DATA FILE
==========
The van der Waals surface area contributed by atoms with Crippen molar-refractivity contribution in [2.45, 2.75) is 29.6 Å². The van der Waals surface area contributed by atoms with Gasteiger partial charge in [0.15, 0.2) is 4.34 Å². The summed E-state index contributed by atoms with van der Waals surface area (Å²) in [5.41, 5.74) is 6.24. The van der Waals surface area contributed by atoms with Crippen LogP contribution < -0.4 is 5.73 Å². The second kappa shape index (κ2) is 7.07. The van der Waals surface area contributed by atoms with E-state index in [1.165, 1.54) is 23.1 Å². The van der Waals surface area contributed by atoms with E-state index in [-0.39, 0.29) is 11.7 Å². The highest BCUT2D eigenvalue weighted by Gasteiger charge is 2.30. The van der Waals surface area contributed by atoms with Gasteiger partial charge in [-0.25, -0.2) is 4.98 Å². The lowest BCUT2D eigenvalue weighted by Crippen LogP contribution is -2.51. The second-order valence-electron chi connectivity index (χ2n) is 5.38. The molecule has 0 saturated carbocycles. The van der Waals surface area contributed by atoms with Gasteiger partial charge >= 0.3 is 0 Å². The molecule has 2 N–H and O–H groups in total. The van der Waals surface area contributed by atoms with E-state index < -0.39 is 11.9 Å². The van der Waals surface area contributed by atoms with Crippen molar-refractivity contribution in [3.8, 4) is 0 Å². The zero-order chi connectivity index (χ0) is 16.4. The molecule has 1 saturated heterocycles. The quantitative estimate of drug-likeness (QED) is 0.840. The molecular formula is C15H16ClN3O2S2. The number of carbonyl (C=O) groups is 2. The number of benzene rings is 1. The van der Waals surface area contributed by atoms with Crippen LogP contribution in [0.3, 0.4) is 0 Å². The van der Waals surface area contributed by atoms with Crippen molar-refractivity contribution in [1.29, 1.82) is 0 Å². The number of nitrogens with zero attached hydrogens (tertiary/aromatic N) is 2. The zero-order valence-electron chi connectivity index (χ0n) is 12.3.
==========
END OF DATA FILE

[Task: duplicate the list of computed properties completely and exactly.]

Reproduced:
The van der Waals surface area contributed by atoms with Crippen molar-refractivity contribution in [2.45, 2.75) is 29.6 Å². The van der Waals surface area contributed by atoms with Gasteiger partial charge in [0.15, 0.2) is 4.34 Å². The summed E-state index contributed by atoms with van der Waals surface area (Å²) in [5.41, 5.74) is 6.24. The van der Waals surface area contributed by atoms with Crippen LogP contribution < -0.4 is 5.73 Å². The second kappa shape index (κ2) is 7.07. The van der Waals surface area contributed by atoms with E-state index in [1.165, 1.54) is 23.1 Å². The van der Waals surface area contributed by atoms with E-state index in [-0.39, 0.29) is 11.7 Å². The highest BCUT2D eigenvalue weighted by Gasteiger charge is 2.30. The van der Waals surface area contributed by atoms with Gasteiger partial charge in [-0.25, -0.2) is 4.98 Å². The lowest BCUT2D eigenvalue weighted by Crippen LogP contribution is -2.51. The second-order valence-electron chi connectivity index (χ2n) is 5.38. The molecule has 0 saturated carbocycles. The van der Waals surface area contributed by atoms with Gasteiger partial charge >= 0.3 is 0 Å². The molecule has 2 N–H and O–H groups in total. The van der Waals surface area contributed by atoms with E-state index < -0.39 is 11.9 Å². The van der Waals surface area contributed by atoms with Crippen molar-refractivity contribution in [3.8, 4) is 0 Å². The zero-order chi connectivity index (χ0) is 16.4. The molecule has 1 saturated heterocycles. The quantitative estimate of drug-likeness (QED) is 0.840. The molecular formula is C15H16ClN3O2S2. The number of carbonyl (C=O) groups is 2. The number of benzene rings is 1. The van der Waals surface area contributed by atoms with Crippen LogP contribution in [0.3, 0.4) is 0 Å². The van der Waals surface area contributed by atoms with Crippen molar-refractivity contribution in [1.29, 1.82) is 0 Å². The number of nitrogens with zero attached hydrogens (tertiary/aromatic N) is 2. The zero-order valence-electron chi connectivity index (χ0n) is 12.3.